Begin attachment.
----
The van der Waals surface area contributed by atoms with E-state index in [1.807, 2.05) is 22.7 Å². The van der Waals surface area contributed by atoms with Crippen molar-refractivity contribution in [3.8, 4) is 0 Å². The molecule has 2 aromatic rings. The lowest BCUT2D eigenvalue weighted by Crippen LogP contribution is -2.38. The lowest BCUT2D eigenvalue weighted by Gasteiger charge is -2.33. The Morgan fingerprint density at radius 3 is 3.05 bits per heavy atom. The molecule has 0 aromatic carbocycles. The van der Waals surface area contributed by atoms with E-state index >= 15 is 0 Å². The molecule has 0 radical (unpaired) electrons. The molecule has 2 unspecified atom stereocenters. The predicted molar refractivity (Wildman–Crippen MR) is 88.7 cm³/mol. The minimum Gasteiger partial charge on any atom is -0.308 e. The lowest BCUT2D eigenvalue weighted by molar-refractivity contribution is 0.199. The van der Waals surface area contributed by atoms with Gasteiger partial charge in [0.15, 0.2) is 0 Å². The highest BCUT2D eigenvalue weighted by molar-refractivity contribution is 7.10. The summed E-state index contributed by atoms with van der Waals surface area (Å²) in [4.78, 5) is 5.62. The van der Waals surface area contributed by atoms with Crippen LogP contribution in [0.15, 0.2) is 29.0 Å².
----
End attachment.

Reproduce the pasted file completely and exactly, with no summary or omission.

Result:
The van der Waals surface area contributed by atoms with E-state index in [1.807, 2.05) is 22.7 Å². The van der Waals surface area contributed by atoms with Crippen molar-refractivity contribution in [3.8, 4) is 0 Å². The molecule has 2 aromatic rings. The lowest BCUT2D eigenvalue weighted by Crippen LogP contribution is -2.38. The lowest BCUT2D eigenvalue weighted by Gasteiger charge is -2.33. The Morgan fingerprint density at radius 3 is 3.05 bits per heavy atom. The molecule has 0 aromatic carbocycles. The van der Waals surface area contributed by atoms with E-state index >= 15 is 0 Å². The molecule has 0 radical (unpaired) electrons. The molecule has 2 unspecified atom stereocenters. The predicted molar refractivity (Wildman–Crippen MR) is 88.7 cm³/mol. The minimum Gasteiger partial charge on any atom is -0.308 e. The lowest BCUT2D eigenvalue weighted by molar-refractivity contribution is 0.199. The van der Waals surface area contributed by atoms with Gasteiger partial charge in [0.15, 0.2) is 0 Å². The highest BCUT2D eigenvalue weighted by molar-refractivity contribution is 7.10. The summed E-state index contributed by atoms with van der Waals surface area (Å²) in [4.78, 5) is 5.62. The van der Waals surface area contributed by atoms with Crippen LogP contribution in [0.15, 0.2) is 29.0 Å².